President Donald Trump said that the U.S. will boost its purchases of domestic farm products for humanitarian aid in an effort to offset lost demand from China as trade tensions flare between the nations. Trump said on Twitter on Friday, May 10, that the U.S. will use its money from the tariffs to buy American agricultural products "in larger amounts than China ever did" and send it to "poor & starving countries" for humanitarian aid. The president indicated potential purchases of $15 billion from farmers.
Dairy farmers are indignant about beverages calling themselves milks when they are actually made of oats or almonds or sunflower seeds. Even worse, these impostors have been draining away at the market share of what cows produce.
Conaprole is betting against widespread global substitution of cow milk as the Uruguayan dairy cooperative opens a new $35 million plant to make premium products such as infant formula. Changing consumer tastes in the U.S. and other developed countries where milk consumption has been falling for decades have spurred dairy companies such as Dean Foods Co. and New Zealand giant Fonterra Cooperative Group to invest in makers of plant-based yogurt or bio-engineered proteins.
Some U.S. farm groups fear that President Donald Trump's terms for easing his trade war with China risk leaving large swaths of American agriculture worse off than before the conflict began. Many producers are alarmed by signs that the administration would accept Chinese purchase target pledges for commodities like soybeans and pork without a promise to lift retaliatory tariffs, said industry representatives, some of whom spoke only on condition of anonymity to avoid consequences for publicly criticizing the administration.
The number of black farmers in America has gone up, but to look at that number in isolation would be to mask the vast disparities that fall along racial lines. There were 45,508 black farmers in 2017, up about 2% from five years earlier, the Department of Agriculture said Thursday, April 11, in its first agricultural census since 2012. About 3.2 million farmers are white, or 95 percent. More striking, ownership is declining faster for black farmers, down about 3% since 2012, compared with 0.3% for white growers.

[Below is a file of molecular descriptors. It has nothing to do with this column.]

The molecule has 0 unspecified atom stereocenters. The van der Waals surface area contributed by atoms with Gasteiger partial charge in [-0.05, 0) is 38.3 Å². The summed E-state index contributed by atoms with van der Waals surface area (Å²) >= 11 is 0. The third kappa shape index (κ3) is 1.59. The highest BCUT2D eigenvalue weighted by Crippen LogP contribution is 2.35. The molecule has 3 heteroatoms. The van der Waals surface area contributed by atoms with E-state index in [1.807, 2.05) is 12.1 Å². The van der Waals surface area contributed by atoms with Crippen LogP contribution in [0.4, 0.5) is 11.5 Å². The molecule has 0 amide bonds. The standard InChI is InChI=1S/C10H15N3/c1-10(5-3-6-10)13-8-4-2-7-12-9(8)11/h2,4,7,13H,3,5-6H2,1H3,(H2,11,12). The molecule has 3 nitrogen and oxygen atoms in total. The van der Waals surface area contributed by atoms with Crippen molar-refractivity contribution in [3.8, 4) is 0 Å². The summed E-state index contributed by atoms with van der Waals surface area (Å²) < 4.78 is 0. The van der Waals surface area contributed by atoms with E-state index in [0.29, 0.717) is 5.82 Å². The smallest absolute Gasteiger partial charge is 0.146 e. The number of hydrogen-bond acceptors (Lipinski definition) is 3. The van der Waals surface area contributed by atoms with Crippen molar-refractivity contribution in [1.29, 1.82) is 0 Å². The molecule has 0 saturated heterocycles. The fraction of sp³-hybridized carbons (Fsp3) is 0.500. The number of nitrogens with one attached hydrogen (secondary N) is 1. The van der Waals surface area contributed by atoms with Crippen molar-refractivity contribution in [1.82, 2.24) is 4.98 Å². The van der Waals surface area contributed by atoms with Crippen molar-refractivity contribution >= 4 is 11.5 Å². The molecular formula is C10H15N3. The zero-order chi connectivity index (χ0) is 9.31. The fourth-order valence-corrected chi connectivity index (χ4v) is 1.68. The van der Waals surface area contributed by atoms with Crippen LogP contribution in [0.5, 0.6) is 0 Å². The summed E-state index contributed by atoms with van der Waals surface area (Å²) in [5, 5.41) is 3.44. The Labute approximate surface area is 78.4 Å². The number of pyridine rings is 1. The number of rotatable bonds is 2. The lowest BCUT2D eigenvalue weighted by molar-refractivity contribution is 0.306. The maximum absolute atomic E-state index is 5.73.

President Donald Trump's top economic adviser touted progress in high-level talks with China, but cautioned that a final deal to end the trade war remains elusive as negotiations resumed in Washington. Negotiators are "making good headway," White House economic adviser Larry Kudlow told reporters Wednesday, April 3, in Washington. "But we're not there and we hope this week to get closer," he said. U.S. stocks rebounded following his remarks.
Chad Korth's Nebraska farm was mostly unscathed from the catastrophic floods that soaked nearby fields thanks to being positioned atop a hill. But as the waters recede, he's not expecting to be spared the financial blow that's hitting the region.
The worst agricultural downturn since the 1980s is taking its toll on the emotional well-being of American farmers. In Kentucky, Montana and Florida, operators at Farm Aid's hotline have seen a doubling of contacts for everything from financial counseling to crisis assistance. In Wisconsin, Dale Meyer has started holding monthly forums in the basement of his Loganville church following the suicide of a fellow parishioner, a farmer who'd fallen on hard times. In Minnesota, rural counselor Ted Matthews says he's getting more and more calls.
There's one more tribunal in which Bayer's efforts to defend its Roundup weedkiller are floundering: the court of public opinion. Bayer says science shows that the herbicide, which the German company gained in its $63 billion acquisition of Monsanto, is safe. Now that a second U.S. jury has linked the product to cancer, the uphill battle Chief Executive Officer Werner Baumann is fighting just got steeper. The company has lost more than $30 billion in market value since the first defeat last August, raising fresh questions about a deal he spearheaded.
A massive late-winter storm bringing heavy snow and high winds to the U.S. heartland is stressing winter wheat, inundating mines and disrupting ranches as calves are born. Blizzard-like conditions in the Dakotas, western Nebraska and Kansas are threatening newborn calves, which will need to be dried, warmed and given shelter, said Matthew Wiegand, a commodity broker at FuturesOne in Lincoln, Nebraska. Sheep herds were also at risk with snow in Casper, Wyoming falling late Thursday, March 14, at a rate of 3 inches per hour amid 30-mile-per-hour winds.